Envy and Jealousy

  title={Envy and Jealousy},
  author={Richard H. Smith and Sung Hee Kim and W. Gerrod Parrott},
  journal={Personality and Social Psychology Bulletin},
  pages={401 - 409}
Although traditional scholarly views suggest that envy and jealousy produce distinct affective experiences, empirical work is contradictory. The present study treated this problem from both semantic and experiential perspectives. First, subjects described situations in which they had felt strong envy and strong jealousy. These descriptions were coded for whether they conformed to traditional definitions of the two emotions. The results demonstrated that although the words envy and jealousy have… 
Cross-Cultural Comparisons of Nouns Associated With Jealousy and the Related Emotions of Envy, Anger, and Fear
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‘I'm not envious, I'm just jealous!’: On the Difference Between Envy and Jealousy
  • S. Protasi
  • Philosophy, Psychology
    Journal of the American Philosophical Association
  • 2017
ABSTRACT: I argue for the view that envy and jealousy are distinct emotions, and the crucial difference between them is that envy involves a perception of lack while jealousy involves a perception of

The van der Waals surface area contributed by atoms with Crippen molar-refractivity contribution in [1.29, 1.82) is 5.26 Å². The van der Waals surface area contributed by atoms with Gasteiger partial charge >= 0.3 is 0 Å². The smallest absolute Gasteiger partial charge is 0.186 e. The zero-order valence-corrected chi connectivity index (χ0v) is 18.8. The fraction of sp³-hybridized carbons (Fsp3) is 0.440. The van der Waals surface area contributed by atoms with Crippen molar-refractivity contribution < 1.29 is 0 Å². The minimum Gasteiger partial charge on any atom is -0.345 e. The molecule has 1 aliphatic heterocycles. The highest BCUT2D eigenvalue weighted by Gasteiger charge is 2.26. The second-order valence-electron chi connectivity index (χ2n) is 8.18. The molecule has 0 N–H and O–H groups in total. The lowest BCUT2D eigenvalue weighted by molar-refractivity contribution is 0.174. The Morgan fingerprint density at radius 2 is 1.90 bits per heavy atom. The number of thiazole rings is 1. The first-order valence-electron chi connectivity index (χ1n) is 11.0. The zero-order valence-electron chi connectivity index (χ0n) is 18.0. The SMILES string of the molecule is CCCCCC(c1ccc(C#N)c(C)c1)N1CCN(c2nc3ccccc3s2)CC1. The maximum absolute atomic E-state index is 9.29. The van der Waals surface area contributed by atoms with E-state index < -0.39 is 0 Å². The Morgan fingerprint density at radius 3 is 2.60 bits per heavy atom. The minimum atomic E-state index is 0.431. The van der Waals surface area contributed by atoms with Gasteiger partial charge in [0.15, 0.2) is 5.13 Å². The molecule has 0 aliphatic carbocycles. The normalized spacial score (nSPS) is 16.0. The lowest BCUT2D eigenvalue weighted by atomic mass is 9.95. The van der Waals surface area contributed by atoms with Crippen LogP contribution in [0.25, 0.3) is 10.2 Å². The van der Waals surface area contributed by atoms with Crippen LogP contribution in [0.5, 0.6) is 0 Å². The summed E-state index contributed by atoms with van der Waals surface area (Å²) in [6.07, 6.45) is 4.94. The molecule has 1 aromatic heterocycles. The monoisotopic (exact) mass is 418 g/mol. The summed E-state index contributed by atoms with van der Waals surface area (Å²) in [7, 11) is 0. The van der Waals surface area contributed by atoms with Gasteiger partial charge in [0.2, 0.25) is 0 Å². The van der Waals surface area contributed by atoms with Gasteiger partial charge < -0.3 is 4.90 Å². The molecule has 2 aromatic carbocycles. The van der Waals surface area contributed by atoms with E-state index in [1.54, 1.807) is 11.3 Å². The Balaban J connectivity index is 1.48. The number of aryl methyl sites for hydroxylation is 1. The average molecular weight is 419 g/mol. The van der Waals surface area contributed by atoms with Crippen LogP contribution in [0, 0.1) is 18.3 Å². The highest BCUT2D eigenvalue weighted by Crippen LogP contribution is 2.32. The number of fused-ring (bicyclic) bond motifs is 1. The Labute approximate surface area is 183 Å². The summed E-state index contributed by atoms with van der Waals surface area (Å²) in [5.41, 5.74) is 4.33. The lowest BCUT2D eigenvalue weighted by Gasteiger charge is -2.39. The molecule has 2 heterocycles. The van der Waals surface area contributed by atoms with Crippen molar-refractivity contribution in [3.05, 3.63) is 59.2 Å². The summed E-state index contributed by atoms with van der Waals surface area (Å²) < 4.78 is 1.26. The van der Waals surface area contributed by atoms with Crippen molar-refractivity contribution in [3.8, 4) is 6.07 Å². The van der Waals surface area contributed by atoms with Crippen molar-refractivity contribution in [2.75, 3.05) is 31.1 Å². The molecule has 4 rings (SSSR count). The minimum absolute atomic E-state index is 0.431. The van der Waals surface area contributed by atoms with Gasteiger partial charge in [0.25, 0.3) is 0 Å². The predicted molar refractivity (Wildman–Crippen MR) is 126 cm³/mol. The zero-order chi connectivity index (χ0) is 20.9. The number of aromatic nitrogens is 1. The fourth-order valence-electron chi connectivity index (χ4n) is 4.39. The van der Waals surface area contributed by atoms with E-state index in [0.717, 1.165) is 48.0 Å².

Subjective Injustice and Inferiority as Predictors of Hostile and Depressive Feelings in Envy
Two hypotheses concerning the hostile and depressive components of envy were tested: that hostile feelings are associated with a subjective belief that the envy-producing difference is unfair and
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Two independently conducted studies investigate the relations between jealousy-related emotions and communicative responses. In Study 1, participants provided open-ended accounts of specific jealousy
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Jealousy is a complex emotion but evokes very strong feelings in the ‘sufferer' and the observer. The clinician may come across morbid jealousy more often but the general levels of jealousy and the
Comparison of Associative Meaning of the Concepts of Anger, Envy, Fear, Romantic Jealousy, and Sadness Between English and Korean
With emotion terms as a between-participants variable, 304 American and Korean undergraduates free associated in writing for 1 minute to either anger, envy, fear, jealousy, or sadness. In favor of
Envy and jealousy as discrete emotions: A taxometric analysis
Envy and jealousy may differ in kind or only by degree. In a study of emotion episodes recalled by 291 subjects, two forms of taxometric analysis were used to test between categorical and dimensional
An Attribution Theory Analysis of Romantic Jealousy
Two studies examined the utility of attribution theory (B. Weiner, 1985, 1995) in explaining romantic jealousy responses. In Study 1, by varying hypothetical scenarios according to Weiner's